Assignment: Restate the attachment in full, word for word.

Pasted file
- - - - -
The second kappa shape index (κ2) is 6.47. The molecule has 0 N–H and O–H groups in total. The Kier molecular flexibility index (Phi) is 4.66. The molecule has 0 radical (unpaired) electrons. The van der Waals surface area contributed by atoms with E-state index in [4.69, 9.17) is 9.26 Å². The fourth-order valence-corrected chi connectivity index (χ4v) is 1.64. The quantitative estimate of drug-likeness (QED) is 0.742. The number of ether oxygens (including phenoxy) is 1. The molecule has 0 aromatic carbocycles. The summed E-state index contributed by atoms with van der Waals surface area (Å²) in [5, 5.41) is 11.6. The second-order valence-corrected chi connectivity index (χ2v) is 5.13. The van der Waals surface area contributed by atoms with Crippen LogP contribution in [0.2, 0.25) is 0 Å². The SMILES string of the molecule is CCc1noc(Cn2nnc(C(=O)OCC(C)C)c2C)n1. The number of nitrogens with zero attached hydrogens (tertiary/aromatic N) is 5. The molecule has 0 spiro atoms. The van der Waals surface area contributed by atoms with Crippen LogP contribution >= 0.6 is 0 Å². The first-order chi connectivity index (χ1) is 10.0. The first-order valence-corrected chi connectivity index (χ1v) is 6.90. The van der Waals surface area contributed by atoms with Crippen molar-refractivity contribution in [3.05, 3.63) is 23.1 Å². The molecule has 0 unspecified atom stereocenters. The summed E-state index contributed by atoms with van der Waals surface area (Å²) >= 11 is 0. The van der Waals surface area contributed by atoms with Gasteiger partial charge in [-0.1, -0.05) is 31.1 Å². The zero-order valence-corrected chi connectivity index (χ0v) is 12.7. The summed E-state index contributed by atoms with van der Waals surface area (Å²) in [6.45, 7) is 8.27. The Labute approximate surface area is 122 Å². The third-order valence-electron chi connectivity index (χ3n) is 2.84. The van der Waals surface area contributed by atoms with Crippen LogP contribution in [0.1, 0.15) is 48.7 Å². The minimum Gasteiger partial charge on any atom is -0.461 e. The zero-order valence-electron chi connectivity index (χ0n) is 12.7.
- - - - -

The second kappa shape index (κ2) is 6.47. The molecule has 0 N–H and O–H groups in total. The Kier molecular flexibility index (Phi) is 4.66. The molecule has 0 radical (unpaired) electrons. The van der Waals surface area contributed by atoms with E-state index in [4.69, 9.17) is 9.26 Å². The fourth-order valence-corrected chi connectivity index (χ4v) is 1.64. The quantitative estimate of drug-likeness (QED) is 0.742. The number of ether oxygens (including phenoxy) is 1. The molecule has 0 aromatic carbocycles. The summed E-state index contributed by atoms with van der Waals surface area (Å²) in [5, 5.41) is 11.6. The second-order valence-corrected chi connectivity index (χ2v) is 5.13. The van der Waals surface area contributed by atoms with Crippen LogP contribution in [0.2, 0.25) is 0 Å². The SMILES string of the molecule is CCc1noc(Cn2nnc(C(=O)OCC(C)C)c2C)n1. The number of nitrogens with zero attached hydrogens (tertiary/aromatic N) is 5. The molecule has 0 spiro atoms. The van der Waals surface area contributed by atoms with Crippen LogP contribution >= 0.6 is 0 Å². The first-order chi connectivity index (χ1) is 10.0. The first-order valence-corrected chi connectivity index (χ1v) is 6.90. The van der Waals surface area contributed by atoms with Crippen molar-refractivity contribution in [3.05, 3.63) is 23.1 Å². The molecule has 0 unspecified atom stereocenters. The summed E-state index contributed by atoms with van der Waals surface area (Å²) >= 11 is 0. The van der Waals surface area contributed by atoms with Gasteiger partial charge in [-0.1, -0.05) is 31.1 Å². The zero-order valence-corrected chi connectivity index (χ0v) is 12.7. The summed E-state index contributed by atoms with van der Waals surface area (Å²) in [6.45, 7) is 8.27. The Labute approximate surface area is 122 Å². The third-order valence-electron chi connectivity index (χ3n) is 2.84. The van der Waals surface area contributed by atoms with Crippen LogP contribution in [0.1, 0.15) is 48.7 Å². The minimum Gasteiger partial charge on any atom is -0.461 e. The zero-order valence-electron chi connectivity index (χ0n) is 12.7.